All this curve talk misses the more important question: There's a NYT troll on TLS! But who? ...OP, I'm looking at you! :wink:

astro1819
Posts: 302
Joined: Mon Jun 01, 2009 10:18 pm

Re: NY Times: # of LSAT takers up 20% from '08

Postby astro1819 » Mon Jan 11, 2010 12:03 pm

Woozy wrote:http://en.wikipedia.org/wiki/Equating

Read up.

You are basically accusing the LSAC of being completely incompetent when it is you who misunderstands their statistical processes.


Who were you responding to?

User avatar
pleasetryagain
Posts: 762
Joined: Sat Sep 06, 2008 1:04 am

Re: NY Times: # of LSAT takers up 20% from '08

Postby pleasetryagain » Mon Jan 11, 2010 12:07 pm

I was shocked to see a -14 curve in December.. its not often LSAC responds to my requests..

Woozy
Posts: 159
Joined: Sun Oct 18, 2009 2:29 pm

Re: NY Times: # of LSAT takers up 20% from '08

Postby Woozy » Mon Jan 11, 2010 12:33 pm

astro1819 wrote:
Woozy wrote:http://en.wikipedia.org/wiki/Equating

Read up.

You are basically accusing the LSAC of being completely incompetent when it is you who misunderstands their statistical processes.


Who were you responding to?


To MoS. Sorry for the confusion. I agree with you that there will be a larger number of high scorers as a result of the larger number of test takers, and schools may try to boost medians. Your second paragraph is unfortunately best described as wishful thinking, but I think you know that already.

User avatar
MoS
Posts: 404
Joined: Fri Oct 16, 2009 10:59 pm

Re: NY Times: # of LSAT takers up 20% from '08

Postby MoS » Mon Jan 11, 2010 12:36 pm

Desert Fox wrote:
MoS wrote:
Sauer Grapes wrote:MoS. The curve on any LSAT is said to be predetermined by using previous performance on experimental sections. How many people took the test, whether prepared or unprepared would not affect the curve.

If that is true then I am wrong. But why is a certain score consistently linked to a certain percentile if that is the case?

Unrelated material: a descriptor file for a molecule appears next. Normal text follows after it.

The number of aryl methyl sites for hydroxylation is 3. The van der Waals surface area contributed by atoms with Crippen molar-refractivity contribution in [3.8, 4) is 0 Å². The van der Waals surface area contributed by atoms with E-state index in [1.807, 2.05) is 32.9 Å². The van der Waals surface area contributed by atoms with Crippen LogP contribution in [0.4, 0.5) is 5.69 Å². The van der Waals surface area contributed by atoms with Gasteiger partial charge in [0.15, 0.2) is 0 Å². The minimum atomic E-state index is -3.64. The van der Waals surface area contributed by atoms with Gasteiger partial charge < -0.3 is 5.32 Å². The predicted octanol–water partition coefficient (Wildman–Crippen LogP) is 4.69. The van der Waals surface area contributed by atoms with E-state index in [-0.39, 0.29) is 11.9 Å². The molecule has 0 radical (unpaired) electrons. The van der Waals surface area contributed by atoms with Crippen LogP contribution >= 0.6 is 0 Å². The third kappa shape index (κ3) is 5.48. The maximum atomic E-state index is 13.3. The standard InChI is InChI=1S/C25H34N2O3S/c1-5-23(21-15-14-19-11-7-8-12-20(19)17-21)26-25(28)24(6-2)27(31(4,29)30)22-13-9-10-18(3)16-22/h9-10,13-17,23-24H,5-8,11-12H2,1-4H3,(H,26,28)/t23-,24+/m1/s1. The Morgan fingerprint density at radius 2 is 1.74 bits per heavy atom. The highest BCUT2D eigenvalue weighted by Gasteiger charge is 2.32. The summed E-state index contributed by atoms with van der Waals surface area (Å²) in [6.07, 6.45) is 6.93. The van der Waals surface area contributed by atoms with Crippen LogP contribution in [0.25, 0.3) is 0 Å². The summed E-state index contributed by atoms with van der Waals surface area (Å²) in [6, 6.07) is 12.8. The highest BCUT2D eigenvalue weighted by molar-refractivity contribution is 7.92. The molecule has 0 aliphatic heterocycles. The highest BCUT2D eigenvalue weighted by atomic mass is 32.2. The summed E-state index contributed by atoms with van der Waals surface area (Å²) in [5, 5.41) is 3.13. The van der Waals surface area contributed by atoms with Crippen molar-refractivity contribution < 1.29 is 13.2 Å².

It's not. 170 used to be 98.1 percentile, but as of Sept 09 it was the 97.5 percentile.

That would make me wrong.
But
IHaveDietMoxie wrote:but i wanted to go into a fit of furious ITE rage :(

User avatar
kalvano
Posts: 11728
Joined: Mon Sep 07, 2009 2:24 am

Re: NY Times: # of LSAT takers up 20% from '08

Postby kalvano » Mon Jan 11, 2010 1:56 pm

I have yet to see any compelling evidence that the number of quality, competitive applications is up, even though this is like the 432,567 thread about the increase in the test takers.

User avatar
rayiner
Posts: 6184
Joined: Thu Dec 11, 2008 11:43 am

Re: NY Times: # of LSAT takers up 20% from '08

Postby rayiner » Mon Jan 11, 2010 1:57 pm

MoS wrote:I think the curve on the Dec. test was ridiculous. A certain score should not be so dependent on the number of people who are taking the test. I understand why they tried to normalize the score. But when tons of people take the test who normally wouldn't and many of whom shouldn't then it inflates the score of the top end. And I am sure that was the reason for the curve in Dec. Can you tell I didn't take it then?

By inflating the scores, the test makers assume a certain percentage of students will do well in law school, which makes little sense. I am sure this will result in a large number of unexpected rejections for those basing their predictions on last years numbers, especially at schools where the increase in application has been 30%+.

In the longer term this may actually shrink the curve. People will see the higher scores needed and study more and do better on the test. But because of the normalizer, more people doing better does not mean higher scores. The normalization of the number of test takers will mean there will be a normalization of the number of people with higher scores, even if they are doing better on the test. This may lead schools to fight over the students with more scholarship money to keep from sliding back to prerecession boom numbers. Honestly, I think Iowa and Indiana are playing this game already.